This is an example of the conjunction, “and”, being commutative in classical logic: the order of the conjuncts in the sentence (the parts on either side of “and”) doesn’t affect its truth. There are many ways to edit the conclusion so that the argument is no longer valid. For instance replace one or both of the conjuncts with “I posted a letter”. Then the conclusion doesn’t follow from the premise since the premise doesn’t tell us anything about a letter.

Colleagues and I explored people’s interpretations of these kinds of sentence about a decade ago in the context of an alleged paradigm shift in the psychology of reasoning. Read all about it. I was reminded of this again as Google Scholar dutifully notified me that Michał Sikorski recently cited it (thank you kindy Michał!).

Science for the half-wits

A bit from Jean Yves-Girard‘s latest rant, The phantom of transparency:

Still under the heading « science for the half-wits », let us mention non monotonic « logics ». They belong in our discussion because of the fantasy of completeness, i.e., of the answer to all questions. Here, the slogan is what is not provable is false : one thus seeks a completion by adding unprovable statements. Every person with a minimum of logical culture knows that this completion (that would yield transparency) is fundamentally impossible, because of the undecidability of the halting problem, in other terms, of incompleteness, which has been rightly named : it denotes, not a want with respect to a preexisiting totality, but the fundamentally incomplete nature of the cognitive process.

Logic and Reasoning: do the facts matter?

Had a read of Logic and reasoning: do the facts matter? by Johan van Benthem. Covers much ground in a short space but I found it thought provoking. Here’s a quick sketch of the bits I liked.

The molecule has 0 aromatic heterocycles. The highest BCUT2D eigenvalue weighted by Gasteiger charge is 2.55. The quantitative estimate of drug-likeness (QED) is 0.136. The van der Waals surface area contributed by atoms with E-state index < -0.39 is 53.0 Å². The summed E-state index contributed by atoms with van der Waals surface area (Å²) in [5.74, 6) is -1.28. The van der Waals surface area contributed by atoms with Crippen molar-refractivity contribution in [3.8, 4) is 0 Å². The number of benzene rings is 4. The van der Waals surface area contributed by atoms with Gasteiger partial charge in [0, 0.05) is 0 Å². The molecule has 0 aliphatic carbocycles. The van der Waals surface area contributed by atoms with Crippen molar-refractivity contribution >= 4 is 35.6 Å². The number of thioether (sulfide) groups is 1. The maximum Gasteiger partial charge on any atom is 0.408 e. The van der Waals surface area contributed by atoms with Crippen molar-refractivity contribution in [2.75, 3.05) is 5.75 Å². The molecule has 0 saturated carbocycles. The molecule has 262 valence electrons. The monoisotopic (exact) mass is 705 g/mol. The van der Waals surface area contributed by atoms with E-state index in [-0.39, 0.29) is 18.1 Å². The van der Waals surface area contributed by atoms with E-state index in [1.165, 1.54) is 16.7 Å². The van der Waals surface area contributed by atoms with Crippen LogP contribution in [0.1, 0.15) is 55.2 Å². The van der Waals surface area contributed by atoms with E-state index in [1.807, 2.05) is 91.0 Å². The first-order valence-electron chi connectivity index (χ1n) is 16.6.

Van Benthem mentions the anti-psychologism stance, briefly the idea that human practice cannot tell us what correct reasoning is. He contrasts Frege’s view with that of Wundt; the latter, he argues, was too close to practice; Frege was too far. He argues that if logics were totally inconsistent with real practice then they’d be useless.

Much logic is about going beyond what classical logic has to offer and is driven by real language use. Van Bentham cites Prior’s work on temporal structure, Lewis and Stalnaker’s work on comparative orderings of worlds, work on generalised quantifiers which was driven by the mess of real language and for instance produced formalisations of quantifiers like most and few. Generally, van Bentham argues, “one needs to move closer to the goal of providing more direct and faithful mathematical renderings of what seem to be stable reasoning practices.” You want your logic to be more natural, closer to the phenomena. Conceptions of mathematical logic were driven by the terms that appeared in rigorous proofs, so the linguistic stuff is just widening the set of practices that are modelled.

Correctability in a logic is more important than correctness, he argues. This is consistent with the goals of the non-monotonic logic crowd I know and love. I find this most interesting when looking at individual differences in reasoning processes: perhaps a correctability dimension is out there somewhere, if only we could measure it and its correlates. I have some ideas—stay tuned.

Divergences from competence criteria, he argues, suggest new practices. I still see many papers in which people are scored against classical logic. Failure should cause an attempt to work out what practice is being followed by a person rather than the more common concern of what went wrong and how we could bring people back.

Much more in this little paper…